The first survey of Silver Lake’s homeless population was administered over the weekend. Led by local nonprofit People Assisting the Homeless (PATH), volunteers were trained to collect data that would help to identify the community’s most at-risk and get them off the streets.
This initiative, known as Silver Lake Connections, is part of a national effort led by the 100,000 Homes Campaign. The initiative's goal is to find permanent housing for the nation’s 100,000 most vulnerable homeless individuals by July 2013.
The survey helps to get a snapshot of the homeless individuals living in a community and their health conditions.
PATH will report the results from their survey at a community meeting on Nov. 2.
PATH chief development and communication officer Jeremy Sidell said volunteers were prepared for the possibility that not everyone would be willing to answer questions.
"We offer meal gift cards and meals – that’s the number one way to get people to speak with us," Sidell said.
The Vulnerability Index Survey is used to identify those who are most vulnerable to serious illness and death.
"This is not a survey about who is more in need,” said Jake Maguire, community director for 100,000 Homes. "The survey helps to identify people with health conditions associated with an increased vulnerability. Some things aren’t lethal indoors, but when combined with homelessness, they can be."
Some illnesses Maguire identified as deadly when coupled with homelessness were HIV/AIDS, kidney disease, liver disease, and the combination of chronic health conditions, mental health conditions and substance abuse.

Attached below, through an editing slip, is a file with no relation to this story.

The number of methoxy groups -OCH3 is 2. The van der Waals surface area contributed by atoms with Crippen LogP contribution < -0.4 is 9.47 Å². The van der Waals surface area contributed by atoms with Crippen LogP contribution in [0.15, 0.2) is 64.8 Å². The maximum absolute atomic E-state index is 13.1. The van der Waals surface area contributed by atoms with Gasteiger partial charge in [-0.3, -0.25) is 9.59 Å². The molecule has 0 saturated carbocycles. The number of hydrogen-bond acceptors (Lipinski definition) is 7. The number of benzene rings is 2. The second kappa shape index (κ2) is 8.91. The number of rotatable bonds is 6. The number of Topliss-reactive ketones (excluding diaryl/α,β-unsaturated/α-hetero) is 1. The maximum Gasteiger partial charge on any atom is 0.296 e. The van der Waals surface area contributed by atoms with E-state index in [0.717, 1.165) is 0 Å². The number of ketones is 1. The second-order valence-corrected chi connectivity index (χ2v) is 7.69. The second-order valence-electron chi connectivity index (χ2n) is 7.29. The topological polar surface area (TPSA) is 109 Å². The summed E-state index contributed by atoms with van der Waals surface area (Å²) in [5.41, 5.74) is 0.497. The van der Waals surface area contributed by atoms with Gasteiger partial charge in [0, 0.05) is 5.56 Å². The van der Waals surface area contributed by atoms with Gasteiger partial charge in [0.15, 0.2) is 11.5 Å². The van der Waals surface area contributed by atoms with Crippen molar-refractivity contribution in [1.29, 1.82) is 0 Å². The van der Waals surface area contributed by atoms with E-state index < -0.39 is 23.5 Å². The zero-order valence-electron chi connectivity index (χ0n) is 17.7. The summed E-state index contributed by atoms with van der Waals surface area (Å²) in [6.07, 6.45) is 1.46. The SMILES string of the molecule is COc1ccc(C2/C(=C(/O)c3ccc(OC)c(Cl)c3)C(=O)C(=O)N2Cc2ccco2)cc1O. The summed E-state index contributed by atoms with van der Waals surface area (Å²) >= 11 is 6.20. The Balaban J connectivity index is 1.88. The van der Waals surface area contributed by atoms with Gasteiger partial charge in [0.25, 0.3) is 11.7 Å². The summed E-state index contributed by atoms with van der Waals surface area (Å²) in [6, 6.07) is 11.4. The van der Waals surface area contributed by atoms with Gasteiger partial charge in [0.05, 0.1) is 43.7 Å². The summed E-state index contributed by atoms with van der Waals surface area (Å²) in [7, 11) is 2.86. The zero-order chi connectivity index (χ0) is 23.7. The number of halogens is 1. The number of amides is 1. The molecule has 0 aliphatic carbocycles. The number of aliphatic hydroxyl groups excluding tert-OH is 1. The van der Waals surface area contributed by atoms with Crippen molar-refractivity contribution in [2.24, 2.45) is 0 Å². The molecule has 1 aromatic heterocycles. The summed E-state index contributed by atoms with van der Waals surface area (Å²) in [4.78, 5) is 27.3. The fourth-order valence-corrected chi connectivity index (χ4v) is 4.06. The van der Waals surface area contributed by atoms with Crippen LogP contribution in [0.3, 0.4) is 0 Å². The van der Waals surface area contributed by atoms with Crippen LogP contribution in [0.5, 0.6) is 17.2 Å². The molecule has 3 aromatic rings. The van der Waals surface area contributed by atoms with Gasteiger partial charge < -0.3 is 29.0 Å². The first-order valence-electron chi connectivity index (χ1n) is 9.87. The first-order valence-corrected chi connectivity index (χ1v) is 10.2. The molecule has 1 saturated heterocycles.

Additionally, Maguire said that old age could be an elevated vulnerability factor.
"If you are over 60 and homeless, you have already outlived your life expectancy," said Maguire. "Finding people over 60 is rare -- it means you have someone quite vulnerable, who really needs to be given attention."
However, the surveying initiatives are only the first step in a larger operation to provide homes for the homeless.
"We can offer people the opportunity to get housed,” said Sidell. “Most of them don’t want to go into a shelter, but we offer permanent supportive housing."
Maguire said permanent housing combined with supportive services, from drawing up weekly budgets to accessing basic primary care, were the most effective methods in ending homelessness.
PATH already has 500 permanent supportive housing units built, Sidell said. One of those units is located across from PATH headquarters in Silver Lake.
In addition to the survey, the nonprofit is providing a full outreach team in the Silver Lake area.
"Homelessness is not something that if you just ignore it, it will go away," said Macguire. "It is really a public health emergency."